Swiss Central Bank Holds $129 Billion in Equities, Owns More Public Shares of Facebook Than Zuckerberg
The Swiss central bank is now the eighth largest investor in publicly traded shares of Facebook following the Swiss Central Bank Buying Spree.
Switzerland's central bank now owns more publicly-traded shares in Facebook than Mark Zuckerberg, part of a mushrooming stock portfolio that is likely to grow yet further.
The tech giant's founder and CEO has other ways to control his company: Zuckerberg holds most of his stake in a different class of stock. Nevertheless this example illustrates how the Swiss National Bank has become a multi-billion-dollar equity investor due to its campaign to hold down the Swiss franc.
It is now the world's eighth-biggest public investor, data from the Official Monetary and Financial Institutions Forum show. While most analysts think the strategy is sound, this does expose the SNB to stock market risks that the likes of the European Central Bank and U.S. Federal Reserve avoid.
"The SNB is in a bit of a corner, they have acquired a lot of foreign currency as part of their efforts to weaken the franc and they have to invest it somewhere," said Alessandro Bee, an economist at UBS. "The bond market is drying up and so they are going increasingly for equities."
The SNB's balance sheet is now proportionately the biggest of any leading central bank. On top of that, its stock portfolio has risen at roughly twice the rate of the overall balance sheet as it diversifies its holdings.
In the last 12 months the SNB's equity holdings have surged 41 percent to around 127 billion francs, according to Reuters calculations. Part of this is due to stocks increasing in value despite losses in recent months, as well as new purchases.
The SNB has also diversified across stock markets. The United States is its favoured location, with its holdings on Wall Street jumping to nearly $62 billion at the end of June from $38.6 billion a year earlier, according to a Securities and Exchange Commission filing.
The SNB has increased its stakes in all of its top 10 U.S. holdings this year, while many big institutional investors have been reducing much of theirs. For example the SNB's stake in Apple increased by 1.07 million shares in the second quarter, while Invesco sold 9.53 million shares and Fidelity sold 9.23 million in the iPhone maker, according to SEC filings.
FRANCS FROM THIN AIR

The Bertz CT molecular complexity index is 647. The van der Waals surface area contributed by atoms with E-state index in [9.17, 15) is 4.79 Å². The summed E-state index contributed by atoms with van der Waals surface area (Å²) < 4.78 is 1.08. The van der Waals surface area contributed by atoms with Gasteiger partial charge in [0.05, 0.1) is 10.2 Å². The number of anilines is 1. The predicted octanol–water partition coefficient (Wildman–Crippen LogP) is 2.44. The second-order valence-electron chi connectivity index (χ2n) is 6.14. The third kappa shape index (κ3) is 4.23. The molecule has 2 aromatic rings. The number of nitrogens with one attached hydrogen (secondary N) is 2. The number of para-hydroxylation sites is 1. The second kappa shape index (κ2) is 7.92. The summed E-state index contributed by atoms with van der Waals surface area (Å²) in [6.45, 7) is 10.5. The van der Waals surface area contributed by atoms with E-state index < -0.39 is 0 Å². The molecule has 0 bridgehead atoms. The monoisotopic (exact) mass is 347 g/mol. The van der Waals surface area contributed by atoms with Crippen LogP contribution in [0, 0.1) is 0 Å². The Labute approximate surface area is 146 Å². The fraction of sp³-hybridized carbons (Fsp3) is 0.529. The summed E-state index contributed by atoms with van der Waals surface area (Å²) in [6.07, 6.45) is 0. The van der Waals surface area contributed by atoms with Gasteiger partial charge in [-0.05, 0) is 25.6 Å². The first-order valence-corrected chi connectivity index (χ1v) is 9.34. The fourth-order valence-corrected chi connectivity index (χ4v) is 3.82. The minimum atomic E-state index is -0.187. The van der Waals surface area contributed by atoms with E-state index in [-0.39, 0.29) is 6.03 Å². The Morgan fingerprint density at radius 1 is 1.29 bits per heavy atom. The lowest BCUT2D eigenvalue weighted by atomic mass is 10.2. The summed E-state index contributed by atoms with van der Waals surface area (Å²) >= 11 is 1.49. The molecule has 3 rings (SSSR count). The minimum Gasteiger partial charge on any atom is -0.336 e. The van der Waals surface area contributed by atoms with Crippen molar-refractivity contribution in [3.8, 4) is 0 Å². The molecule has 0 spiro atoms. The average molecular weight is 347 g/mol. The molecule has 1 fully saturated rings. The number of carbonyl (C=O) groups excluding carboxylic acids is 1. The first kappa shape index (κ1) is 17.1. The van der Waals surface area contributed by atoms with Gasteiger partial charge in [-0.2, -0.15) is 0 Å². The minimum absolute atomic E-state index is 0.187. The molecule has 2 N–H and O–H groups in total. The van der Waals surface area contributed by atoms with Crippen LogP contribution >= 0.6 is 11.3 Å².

The SNB does not comment on the details of its strategy, but says it does not pick stocks, investing instead in companies according to their weight in various indices.
"The SNB creates Swiss francs out of thin Alpine air," said James Grant, publisher of Grant's Interest Rate Observer, a U.S. financial markets journal.
- "It's a diversification strategy for them and it is harder to find investment opportunities," said Alexander Koch, head of macroeconomics at Bank Raiffeisen in Zurich. "With the ultra-low interest rates environment currently there is a very high risk that the prices of bonds can fluctuate more than equities."
- "It makes sense for the SNB to do this, and I could imagine them to increase the amount of shares they hold in the future even further," said Koch. "They could even go up to 50 percent of their holdings."
- Nannette Hechler-Fayd'herbe, head of investment strategy at Credit Suisse, said that the risks attached to the SNB's investment portfolio were "absolutely manageable". Diversifying its holdings was more important than any temporary setbacks in global equities, she added.
Supposedly buying shares of corporations makes perfect sense. And the risks are manageable.
If the central bank really wants to weaken the Franc and cause inflation, I can help. I will even give the bank a money back guarantee.
This is all I ask: Give me $129 billion and I promise to waste $128 billion of it, quickly. If that fails to do the trick, then I request $129 billion per month, until I succeed.
For my humanitarian efforts, all I want is a one time payment of $1 billion in gold at today's prices. Should my plan not deliver the desired inflation within two years, I would gladly refund my $1 billion fee.